Yesterday, we talked about Solomon’s view of work as vexing and vain. Today, we’re going to see some of the vexations of labor that he observed.
(Ecc 2:24) There is nothing better for a man, than that he should eat and drink, and that he should make his soul enjoy good in his labour. This also I saw, that it was from the hand of God. (Ecc 2:25) For who can eat, or who else can hasten hereunto, more than I?
(Ecc 3:12) I know that there is no good in them, but for a man to rejoice, and to do good in his life. (Ecc 3:13) And also that every man should eat and drink, and enjoy the good of all his labour, it is the gift of God.
(Ecc 5:18) Behold that which I have seen: it is good and comely for one to eat and to drink, and to enjoy the good of all his labour that he taketh under the sun all the days of his life, which God giveth him: for it is his portion. (19) Every man also to whom God hath given riches and wealth, and hath given him power to eat thereof, and to take his portion, and to rejoice in his labour; this is the gift of God. (Ecc 5:20) For he shall not much remember the days of his life; because God answereth him in the joy of his heart.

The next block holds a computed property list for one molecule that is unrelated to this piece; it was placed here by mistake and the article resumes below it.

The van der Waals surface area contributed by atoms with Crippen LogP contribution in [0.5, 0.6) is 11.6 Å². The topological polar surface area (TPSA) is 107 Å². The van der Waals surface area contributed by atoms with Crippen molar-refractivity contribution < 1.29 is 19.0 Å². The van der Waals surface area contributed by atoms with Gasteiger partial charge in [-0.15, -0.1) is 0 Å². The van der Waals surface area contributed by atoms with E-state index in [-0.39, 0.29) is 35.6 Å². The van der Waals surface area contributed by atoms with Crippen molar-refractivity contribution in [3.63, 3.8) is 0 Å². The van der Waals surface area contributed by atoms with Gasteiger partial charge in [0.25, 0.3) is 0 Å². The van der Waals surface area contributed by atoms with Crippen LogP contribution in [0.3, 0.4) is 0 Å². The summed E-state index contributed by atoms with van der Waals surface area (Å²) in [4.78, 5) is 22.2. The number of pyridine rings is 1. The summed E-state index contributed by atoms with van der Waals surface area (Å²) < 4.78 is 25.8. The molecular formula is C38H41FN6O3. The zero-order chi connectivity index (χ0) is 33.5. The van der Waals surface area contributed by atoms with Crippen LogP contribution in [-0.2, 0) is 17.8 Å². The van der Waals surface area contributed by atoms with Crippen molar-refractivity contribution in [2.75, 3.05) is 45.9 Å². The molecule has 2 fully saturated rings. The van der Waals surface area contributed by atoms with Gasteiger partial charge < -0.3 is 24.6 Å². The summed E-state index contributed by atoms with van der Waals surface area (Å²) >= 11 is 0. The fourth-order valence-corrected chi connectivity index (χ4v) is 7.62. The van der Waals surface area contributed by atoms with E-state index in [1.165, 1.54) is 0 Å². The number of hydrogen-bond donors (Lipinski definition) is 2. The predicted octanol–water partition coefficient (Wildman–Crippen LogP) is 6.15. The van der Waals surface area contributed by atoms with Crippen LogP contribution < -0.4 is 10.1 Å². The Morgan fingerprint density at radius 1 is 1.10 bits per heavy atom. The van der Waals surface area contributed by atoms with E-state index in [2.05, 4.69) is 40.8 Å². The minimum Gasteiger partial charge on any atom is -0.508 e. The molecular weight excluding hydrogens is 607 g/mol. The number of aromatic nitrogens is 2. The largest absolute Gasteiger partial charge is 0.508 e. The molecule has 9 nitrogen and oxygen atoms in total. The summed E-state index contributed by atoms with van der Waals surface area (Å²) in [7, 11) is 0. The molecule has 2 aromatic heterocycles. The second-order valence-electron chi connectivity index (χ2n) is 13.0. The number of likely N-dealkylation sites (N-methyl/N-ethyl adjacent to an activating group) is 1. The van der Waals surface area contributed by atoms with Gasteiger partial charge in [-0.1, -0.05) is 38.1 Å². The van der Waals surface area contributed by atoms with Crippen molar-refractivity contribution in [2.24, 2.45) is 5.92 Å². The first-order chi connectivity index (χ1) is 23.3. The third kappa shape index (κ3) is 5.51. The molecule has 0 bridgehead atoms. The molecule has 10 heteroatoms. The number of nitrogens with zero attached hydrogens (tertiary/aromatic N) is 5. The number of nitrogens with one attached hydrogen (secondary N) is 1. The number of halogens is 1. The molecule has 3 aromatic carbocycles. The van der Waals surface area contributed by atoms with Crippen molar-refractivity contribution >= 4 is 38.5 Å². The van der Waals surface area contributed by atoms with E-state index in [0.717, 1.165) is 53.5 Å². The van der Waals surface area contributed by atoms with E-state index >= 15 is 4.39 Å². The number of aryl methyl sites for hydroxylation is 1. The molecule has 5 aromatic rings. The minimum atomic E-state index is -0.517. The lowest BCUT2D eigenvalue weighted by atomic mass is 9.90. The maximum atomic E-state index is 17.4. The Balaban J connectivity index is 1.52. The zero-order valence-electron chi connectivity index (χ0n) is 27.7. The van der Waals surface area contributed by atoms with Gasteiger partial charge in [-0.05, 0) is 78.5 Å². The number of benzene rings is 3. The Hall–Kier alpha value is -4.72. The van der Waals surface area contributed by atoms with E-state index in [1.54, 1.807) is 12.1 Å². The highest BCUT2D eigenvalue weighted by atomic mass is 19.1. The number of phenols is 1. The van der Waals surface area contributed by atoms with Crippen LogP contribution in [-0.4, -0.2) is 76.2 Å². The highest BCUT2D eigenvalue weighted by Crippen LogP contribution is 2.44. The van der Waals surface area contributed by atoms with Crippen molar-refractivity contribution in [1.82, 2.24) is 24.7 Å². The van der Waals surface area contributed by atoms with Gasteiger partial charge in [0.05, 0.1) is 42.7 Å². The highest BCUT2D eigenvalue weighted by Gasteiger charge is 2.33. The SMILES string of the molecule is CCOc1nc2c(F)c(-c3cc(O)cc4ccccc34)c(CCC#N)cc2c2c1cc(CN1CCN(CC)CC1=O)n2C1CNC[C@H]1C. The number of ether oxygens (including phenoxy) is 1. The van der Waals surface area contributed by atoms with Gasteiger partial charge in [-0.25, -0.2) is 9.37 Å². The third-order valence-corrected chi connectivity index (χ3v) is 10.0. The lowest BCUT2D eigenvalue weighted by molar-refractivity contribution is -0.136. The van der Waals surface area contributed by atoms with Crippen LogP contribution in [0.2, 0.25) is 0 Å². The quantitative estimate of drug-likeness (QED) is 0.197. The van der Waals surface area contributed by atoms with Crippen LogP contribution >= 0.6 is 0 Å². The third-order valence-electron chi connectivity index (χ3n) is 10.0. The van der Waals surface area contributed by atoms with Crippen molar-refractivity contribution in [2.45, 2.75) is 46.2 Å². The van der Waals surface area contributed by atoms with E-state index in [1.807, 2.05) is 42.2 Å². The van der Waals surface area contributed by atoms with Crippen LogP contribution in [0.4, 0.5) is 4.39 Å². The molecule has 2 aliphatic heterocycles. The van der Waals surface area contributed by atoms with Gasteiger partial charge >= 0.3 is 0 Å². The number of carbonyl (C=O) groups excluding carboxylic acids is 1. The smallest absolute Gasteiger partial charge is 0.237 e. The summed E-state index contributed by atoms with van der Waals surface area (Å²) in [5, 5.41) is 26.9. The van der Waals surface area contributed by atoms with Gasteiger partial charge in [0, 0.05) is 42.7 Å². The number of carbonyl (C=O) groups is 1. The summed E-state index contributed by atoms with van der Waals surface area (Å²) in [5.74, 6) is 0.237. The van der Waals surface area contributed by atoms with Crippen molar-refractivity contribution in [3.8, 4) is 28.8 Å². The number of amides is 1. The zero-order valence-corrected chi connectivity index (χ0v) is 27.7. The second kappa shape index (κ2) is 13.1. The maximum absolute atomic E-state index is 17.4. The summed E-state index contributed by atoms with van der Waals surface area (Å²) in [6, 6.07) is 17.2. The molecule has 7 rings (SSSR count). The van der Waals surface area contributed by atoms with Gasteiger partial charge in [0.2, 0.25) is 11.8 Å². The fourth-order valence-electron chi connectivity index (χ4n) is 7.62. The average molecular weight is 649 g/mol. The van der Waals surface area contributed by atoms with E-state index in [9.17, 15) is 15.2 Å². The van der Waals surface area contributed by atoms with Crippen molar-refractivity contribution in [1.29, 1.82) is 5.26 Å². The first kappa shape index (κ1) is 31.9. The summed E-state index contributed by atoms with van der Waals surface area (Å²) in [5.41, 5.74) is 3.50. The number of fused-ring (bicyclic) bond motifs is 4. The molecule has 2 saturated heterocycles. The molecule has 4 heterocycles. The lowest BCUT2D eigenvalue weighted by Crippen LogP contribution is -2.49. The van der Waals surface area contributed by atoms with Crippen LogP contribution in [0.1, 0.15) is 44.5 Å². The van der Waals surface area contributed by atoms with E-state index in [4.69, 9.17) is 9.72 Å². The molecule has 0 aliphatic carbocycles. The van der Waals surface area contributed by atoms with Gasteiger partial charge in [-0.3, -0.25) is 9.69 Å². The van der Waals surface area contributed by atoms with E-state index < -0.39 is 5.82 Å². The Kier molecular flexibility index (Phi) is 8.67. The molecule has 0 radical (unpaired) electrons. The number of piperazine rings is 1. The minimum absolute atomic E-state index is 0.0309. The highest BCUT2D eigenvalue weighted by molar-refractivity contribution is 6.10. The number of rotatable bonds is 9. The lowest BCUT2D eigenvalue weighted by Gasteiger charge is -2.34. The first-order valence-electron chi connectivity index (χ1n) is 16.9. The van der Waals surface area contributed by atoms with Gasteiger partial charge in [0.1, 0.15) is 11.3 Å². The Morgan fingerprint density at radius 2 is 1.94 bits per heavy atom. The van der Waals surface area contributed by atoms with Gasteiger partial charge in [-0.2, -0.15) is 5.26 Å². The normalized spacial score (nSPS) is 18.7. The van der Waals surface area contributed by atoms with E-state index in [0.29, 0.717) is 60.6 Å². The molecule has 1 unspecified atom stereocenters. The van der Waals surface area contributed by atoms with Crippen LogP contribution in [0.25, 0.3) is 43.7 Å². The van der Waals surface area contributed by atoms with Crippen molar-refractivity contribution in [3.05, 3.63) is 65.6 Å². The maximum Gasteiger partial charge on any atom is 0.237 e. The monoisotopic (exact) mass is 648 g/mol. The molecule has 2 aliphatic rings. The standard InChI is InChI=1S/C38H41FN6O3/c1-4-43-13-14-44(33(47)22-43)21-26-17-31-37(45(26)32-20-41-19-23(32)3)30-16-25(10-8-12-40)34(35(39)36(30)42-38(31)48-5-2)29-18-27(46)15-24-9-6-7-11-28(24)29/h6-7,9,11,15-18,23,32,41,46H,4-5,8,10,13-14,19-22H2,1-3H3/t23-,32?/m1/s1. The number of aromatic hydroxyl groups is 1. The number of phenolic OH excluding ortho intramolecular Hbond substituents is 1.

(Ecc 6:1) There is an evil which I have seen under the sun, and it is common among men: (Ecc 6:2) A man to whom God hath given riches, wealth, and honour, so that he wanteth nothing for his soul of all that he desireth, yet God giveth him not power to eat thereof, but a stranger eateth it: this is vanity, and it is an evil disease.
(Ecc 6:7) All the labour of man is for his mouth, and yet the appetite is not filled.
Eat, drink and be merry, if you can, for all the good it will do you…
When we talked about Solomon’s quest for meaning in the pursuit of pleasure, we saw that one of his justifications for that quest was that he had earned it though hard work. The Bible passages in today’s study underscore that point. “Work hard, eat, drink and be merry – you’ve earned it,” Solomon says.
It’s possible, though, that God might not let you enjoy the fruit of your labors. Like the rich fool (Luk 12:20), you may amass great wealth, only to die before you can enjoy it. Financial or natural disaster might come along and wipe out what you’ve gained. Even worse, you might be the kind of person who doesn’t have the capacity for enjoyment, only for the work. And, ultimately, materialism doesn’t lasting satisfaction.
What About You?
- Are you counting on work, and the prosperity it produces, for ultimate satisfaction?
- Do you realize how easily it could all disappear?
- What would your life be about then?